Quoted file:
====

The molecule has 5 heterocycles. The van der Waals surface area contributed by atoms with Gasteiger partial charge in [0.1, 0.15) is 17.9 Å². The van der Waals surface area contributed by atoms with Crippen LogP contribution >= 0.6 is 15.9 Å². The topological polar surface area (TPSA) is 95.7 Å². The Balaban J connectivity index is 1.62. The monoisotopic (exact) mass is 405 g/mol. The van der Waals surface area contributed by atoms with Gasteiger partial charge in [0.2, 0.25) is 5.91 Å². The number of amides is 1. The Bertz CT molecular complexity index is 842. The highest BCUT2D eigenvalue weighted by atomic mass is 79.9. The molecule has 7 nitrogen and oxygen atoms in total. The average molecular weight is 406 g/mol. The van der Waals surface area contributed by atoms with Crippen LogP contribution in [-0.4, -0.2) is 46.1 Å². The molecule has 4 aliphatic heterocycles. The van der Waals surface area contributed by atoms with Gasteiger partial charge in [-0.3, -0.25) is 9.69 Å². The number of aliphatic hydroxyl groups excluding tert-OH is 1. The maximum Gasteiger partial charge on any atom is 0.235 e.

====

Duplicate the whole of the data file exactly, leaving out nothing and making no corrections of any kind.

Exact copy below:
The molecule has 5 heterocycles. The van der Waals surface area contributed by atoms with Gasteiger partial charge in [0.1, 0.15) is 17.9 Å². The van der Waals surface area contributed by atoms with Crippen LogP contribution >= 0.6 is 15.9 Å². The topological polar surface area (TPSA) is 95.7 Å². The Balaban J connectivity index is 1.62. The monoisotopic (exact) mass is 405 g/mol. The van der Waals surface area contributed by atoms with Gasteiger partial charge in [0.2, 0.25) is 5.91 Å². The number of amides is 1. The Bertz CT molecular complexity index is 842. The highest BCUT2D eigenvalue weighted by atomic mass is 79.9. The molecule has 7 nitrogen and oxygen atoms in total. The average molecular weight is 406 g/mol. The van der Waals surface area contributed by atoms with Crippen LogP contribution in [-0.4, -0.2) is 46.1 Å². The molecule has 4 aliphatic heterocycles. The van der Waals surface area contributed by atoms with Gasteiger partial charge in [-0.3, -0.25) is 9.69 Å². The number of aliphatic hydroxyl groups excluding tert-OH is 1. The maximum Gasteiger partial charge on any atom is 0.235 e.